The trouble with these accusations is that they do not appear to stand up to scrutiny. The critics state that these methods were widespread. If so, how successful were the Indians in wiping out the bison? By all accounts, enormous herds of bison, from a population which some have estimated at 50 million animals,(Nowak, 1983) still roamed the American West, even in the 1800s. Obviously, the Indians’ methods were insufficient at the least to eliminate the bison.
In addition, why should we assume that the Siberian Neolithic migrants to North America, who were the predecessors of American Indians, and who had a much smaller population than the Indians, perhaps as little as 2,000 at one point (cf.) , had been more successful in exterminating much larger, and presumably more dangerous, bison (Bison antiquus ) when their ancestors had been unable to do so in Siberia?
And, how did these Neolithic hunters accomplish the permanent demise of dozens of other megafauna? There is no evidence that other animals, such as wooly mammoths  and giant sloths, were susceptible to these stampede methods. How did the paleohunters, for instance, wipe out the large ungulates, such as Bison antiquus, when horse-mounted Indians were unable to do so with their smaller descendents, Bison bison ? Were their Pleistocene predecessors cleverer than they? Hardly likely. In fact, some scholars have argued that ancient Hunter Gatherers were intellectually inferior to us and lived in a sort of preconscious state ( James, 1976), although there exists considerable evidence to the contrary (Fischman & Johnson, 2010)
As for the charge of wasting the meat from animals killed at buffalo jumps, none of the critics have explained how the Indians could have limited the numbers of animals killed, using this crude but effective strategy. Needless to say, our European/American ancestors, shooting bison for sport from moving trains, could have easily limited the numbers killed by that method, but they did not. In fact, they left the corpses of thousands of bison to rot on the western plains as their trains moved on.
( Nature, 2011).

A Pile of Bison Skulls, Almost Twenty Feet High

This Pile Contains Probably Thousands of Bison Skulls

In addition to these senseless killings, it is well known that the wanton killing of American bison was a deliberate and overt tactic employed by our government to remove an animal absolutely essential to the lifestyle (and spiritual well being) of Plains Indians (IUCN, 2010). The loss of the bison forced them onto reservations and opened up the plains states to private property, ranching and agriculture. (Gates et al., 2010). No such motivation can be attributed to the paleohunters, who were just looking for meat.
Observations of native African hunters affords us another opportunity to evaluate these methods, this one of comparison: How did these hunters fare?
Prior to the advent of Bantu agriculturalists and white European explorers and colonists in the 19th and 20th centuries, the Bushmen inhabited the entire region of South Africa. There is recent genetic and archaeological evidence that the Bushmen are descended from the oldest line of human evolution (Gibbons, 2009; Henn et al., 2011). Therefore they have hunting experience in this region for tens of thousands of years.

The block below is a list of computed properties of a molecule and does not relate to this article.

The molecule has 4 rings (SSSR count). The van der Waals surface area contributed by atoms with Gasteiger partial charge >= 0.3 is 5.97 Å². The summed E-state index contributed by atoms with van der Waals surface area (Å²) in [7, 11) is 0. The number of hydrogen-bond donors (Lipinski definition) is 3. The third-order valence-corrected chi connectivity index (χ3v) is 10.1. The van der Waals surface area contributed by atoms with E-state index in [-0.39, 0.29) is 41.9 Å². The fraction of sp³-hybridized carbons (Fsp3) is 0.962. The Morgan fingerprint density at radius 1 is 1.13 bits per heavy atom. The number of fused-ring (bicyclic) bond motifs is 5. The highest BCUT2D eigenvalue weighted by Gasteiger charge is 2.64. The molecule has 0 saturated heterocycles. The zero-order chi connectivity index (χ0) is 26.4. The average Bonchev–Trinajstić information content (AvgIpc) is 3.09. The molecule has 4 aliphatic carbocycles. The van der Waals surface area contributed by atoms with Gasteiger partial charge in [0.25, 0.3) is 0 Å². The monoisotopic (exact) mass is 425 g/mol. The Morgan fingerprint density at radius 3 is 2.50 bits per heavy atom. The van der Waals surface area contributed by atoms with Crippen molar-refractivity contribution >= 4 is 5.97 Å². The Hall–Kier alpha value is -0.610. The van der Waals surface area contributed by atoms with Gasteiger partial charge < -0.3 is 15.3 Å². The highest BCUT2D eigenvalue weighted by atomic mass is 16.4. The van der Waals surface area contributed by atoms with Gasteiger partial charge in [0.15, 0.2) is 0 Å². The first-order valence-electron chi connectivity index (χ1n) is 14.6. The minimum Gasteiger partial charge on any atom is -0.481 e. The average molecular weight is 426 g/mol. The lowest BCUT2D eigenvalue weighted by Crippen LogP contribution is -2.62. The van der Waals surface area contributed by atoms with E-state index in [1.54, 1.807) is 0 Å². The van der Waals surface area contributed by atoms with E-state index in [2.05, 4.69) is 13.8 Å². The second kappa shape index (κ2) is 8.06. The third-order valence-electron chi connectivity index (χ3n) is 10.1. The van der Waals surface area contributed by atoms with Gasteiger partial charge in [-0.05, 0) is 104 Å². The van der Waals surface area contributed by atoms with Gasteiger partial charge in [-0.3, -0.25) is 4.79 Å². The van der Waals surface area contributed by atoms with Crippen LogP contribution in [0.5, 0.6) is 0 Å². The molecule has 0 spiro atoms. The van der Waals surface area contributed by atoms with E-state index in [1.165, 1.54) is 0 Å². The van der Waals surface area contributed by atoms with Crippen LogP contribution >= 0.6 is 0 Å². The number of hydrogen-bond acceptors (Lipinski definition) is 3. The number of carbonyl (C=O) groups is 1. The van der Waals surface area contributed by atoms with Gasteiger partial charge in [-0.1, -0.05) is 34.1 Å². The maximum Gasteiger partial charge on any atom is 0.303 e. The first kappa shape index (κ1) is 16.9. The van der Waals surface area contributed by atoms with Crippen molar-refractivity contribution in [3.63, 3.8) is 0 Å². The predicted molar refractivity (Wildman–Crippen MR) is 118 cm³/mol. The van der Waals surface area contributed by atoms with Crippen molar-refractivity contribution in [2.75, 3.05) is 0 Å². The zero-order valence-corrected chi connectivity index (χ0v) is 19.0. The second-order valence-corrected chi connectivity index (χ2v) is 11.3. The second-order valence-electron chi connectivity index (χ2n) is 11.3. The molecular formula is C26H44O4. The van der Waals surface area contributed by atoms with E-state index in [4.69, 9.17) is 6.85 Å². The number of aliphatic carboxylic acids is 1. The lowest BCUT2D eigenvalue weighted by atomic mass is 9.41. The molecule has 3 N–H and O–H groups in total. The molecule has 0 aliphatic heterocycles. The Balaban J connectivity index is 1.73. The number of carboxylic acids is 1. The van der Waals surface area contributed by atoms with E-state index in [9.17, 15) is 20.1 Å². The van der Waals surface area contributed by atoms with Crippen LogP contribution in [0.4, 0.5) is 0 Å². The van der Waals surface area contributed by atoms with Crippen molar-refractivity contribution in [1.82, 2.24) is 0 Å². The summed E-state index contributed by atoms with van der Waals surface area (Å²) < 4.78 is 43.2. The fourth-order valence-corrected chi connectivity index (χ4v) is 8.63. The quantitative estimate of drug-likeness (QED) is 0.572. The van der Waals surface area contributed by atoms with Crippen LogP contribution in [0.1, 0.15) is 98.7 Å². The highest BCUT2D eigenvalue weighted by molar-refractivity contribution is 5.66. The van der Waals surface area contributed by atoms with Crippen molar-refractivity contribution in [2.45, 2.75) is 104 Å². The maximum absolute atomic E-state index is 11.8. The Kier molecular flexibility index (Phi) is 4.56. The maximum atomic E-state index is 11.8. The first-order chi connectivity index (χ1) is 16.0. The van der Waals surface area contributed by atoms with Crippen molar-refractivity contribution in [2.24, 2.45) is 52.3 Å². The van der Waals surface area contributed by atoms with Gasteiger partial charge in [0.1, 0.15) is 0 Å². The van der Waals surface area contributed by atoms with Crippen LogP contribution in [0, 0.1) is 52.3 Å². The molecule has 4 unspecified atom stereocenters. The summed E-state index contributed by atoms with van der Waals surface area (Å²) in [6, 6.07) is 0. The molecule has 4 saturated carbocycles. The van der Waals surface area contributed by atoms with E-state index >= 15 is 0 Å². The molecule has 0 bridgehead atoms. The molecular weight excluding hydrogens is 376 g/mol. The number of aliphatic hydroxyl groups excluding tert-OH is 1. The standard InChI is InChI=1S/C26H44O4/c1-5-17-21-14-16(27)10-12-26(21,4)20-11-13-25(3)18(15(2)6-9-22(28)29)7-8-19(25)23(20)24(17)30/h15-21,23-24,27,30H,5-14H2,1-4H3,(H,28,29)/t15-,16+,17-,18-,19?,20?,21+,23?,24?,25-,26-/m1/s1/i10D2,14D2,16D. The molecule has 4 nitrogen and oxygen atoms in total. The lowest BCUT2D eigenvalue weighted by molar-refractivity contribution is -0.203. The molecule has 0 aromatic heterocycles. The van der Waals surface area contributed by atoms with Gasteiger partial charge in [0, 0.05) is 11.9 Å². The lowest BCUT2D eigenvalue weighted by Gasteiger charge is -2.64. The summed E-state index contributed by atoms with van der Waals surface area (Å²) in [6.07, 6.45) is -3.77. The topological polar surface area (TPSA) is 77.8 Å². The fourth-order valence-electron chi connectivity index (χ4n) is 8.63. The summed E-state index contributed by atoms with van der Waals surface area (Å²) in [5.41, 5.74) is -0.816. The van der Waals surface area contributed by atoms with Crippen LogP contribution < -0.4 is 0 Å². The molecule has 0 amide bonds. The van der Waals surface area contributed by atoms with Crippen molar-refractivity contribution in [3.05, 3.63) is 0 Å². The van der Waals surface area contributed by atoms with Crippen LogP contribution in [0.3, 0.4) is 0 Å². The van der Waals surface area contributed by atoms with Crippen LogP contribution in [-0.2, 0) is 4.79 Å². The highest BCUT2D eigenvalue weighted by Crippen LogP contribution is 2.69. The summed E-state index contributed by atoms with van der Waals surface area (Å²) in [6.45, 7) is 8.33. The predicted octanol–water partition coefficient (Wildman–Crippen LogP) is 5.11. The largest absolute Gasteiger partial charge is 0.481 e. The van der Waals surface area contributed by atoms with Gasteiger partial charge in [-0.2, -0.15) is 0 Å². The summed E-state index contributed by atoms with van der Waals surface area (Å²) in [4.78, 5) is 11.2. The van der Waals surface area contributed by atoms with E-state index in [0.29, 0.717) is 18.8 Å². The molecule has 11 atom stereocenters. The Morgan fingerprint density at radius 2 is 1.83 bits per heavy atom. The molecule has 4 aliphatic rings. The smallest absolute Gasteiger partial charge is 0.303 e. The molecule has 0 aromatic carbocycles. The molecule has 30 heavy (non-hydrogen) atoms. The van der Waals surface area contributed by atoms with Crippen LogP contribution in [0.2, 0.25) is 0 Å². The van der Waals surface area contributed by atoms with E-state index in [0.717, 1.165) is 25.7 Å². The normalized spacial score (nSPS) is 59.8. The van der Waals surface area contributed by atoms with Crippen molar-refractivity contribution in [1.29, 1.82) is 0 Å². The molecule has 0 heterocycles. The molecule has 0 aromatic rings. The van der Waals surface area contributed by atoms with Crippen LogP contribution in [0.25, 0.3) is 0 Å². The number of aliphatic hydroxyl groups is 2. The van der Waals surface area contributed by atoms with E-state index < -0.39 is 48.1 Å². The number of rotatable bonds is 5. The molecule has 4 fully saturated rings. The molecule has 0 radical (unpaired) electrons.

As previously mentioned, Bushmen hunted large ungulates on foot and employed bows with poison-tipped arrows as early as 24,000 years ago (Zorich, 2012). (The poison used then was the deadly ricin, derived from castor beans). That would seem like a neat, efficient way to dispatch large ungulates, but as they say, the devil is in the details.
Bushmen first had to stalk near enough to edgy herds in order to use their weapons with any kind of accuracy. The poison, now usually made from toxic beetle grubs, worked slowly. The hunters, therefore had to follow or track the wounded animal for hours and sometimes even days before the animal died. I have seen a film of bushman actually running after these animals all day until they exhausted and cornered them (Foster. C. & Foster D.,2000) The stamina of Iron Man competitors and ultra marathoners pales in comparison to that of these hunters. They were then faced with the task of killing and butchering the animal on the spot, and thus heavily laden, had to carry the meat back to their extended families at their temporary encampments.
Keep in mind that the Bushmen are little fellows, most of them barely over five feet tall. Any elk hunter, who has ever shot an elk on top of the mountain or far off the road, can testify as to what a challenging task this is.
Congolese forest pygmies still hunt in their own unique traditional style. The Babenzele pygmies (Mbouti) of Zaire’s northeastern rainforests, have perfected a neat way to hunt in heavily forested areas. It is a cooperative hunt, using nets, made from nicusa vine (Manniophyton) cordage.  The entire group, which is actually an extended family, participates (Sarno, 1995). Each nuclear family is responsible for one section of net, about as high as a volleyball net, but much longer, which they must keep in good repair.
     They put the nets together end to end, the entire apparatus in the form of a horseshoe-shaped trap, covering several acres, by tying it to trees and bushes.

Ituri Forest Pygmy with a Hunting Net

Pygmy with NeThe rest of their families then drive the animals into the open end of the trap, shouting, pounding trees with sticks and altogether making as much noise as possible. In this manner they can trap and kill small animals, such as pygmy deer and duikers, in an efficient manner (Sarno,1995). You could consider this method as a rain forest equivalent of a buffalo jump, but it is certainly no way to wipe out the entire forest fauna, and obviously, hunting in this way for millennia  if not longer, they have not done so.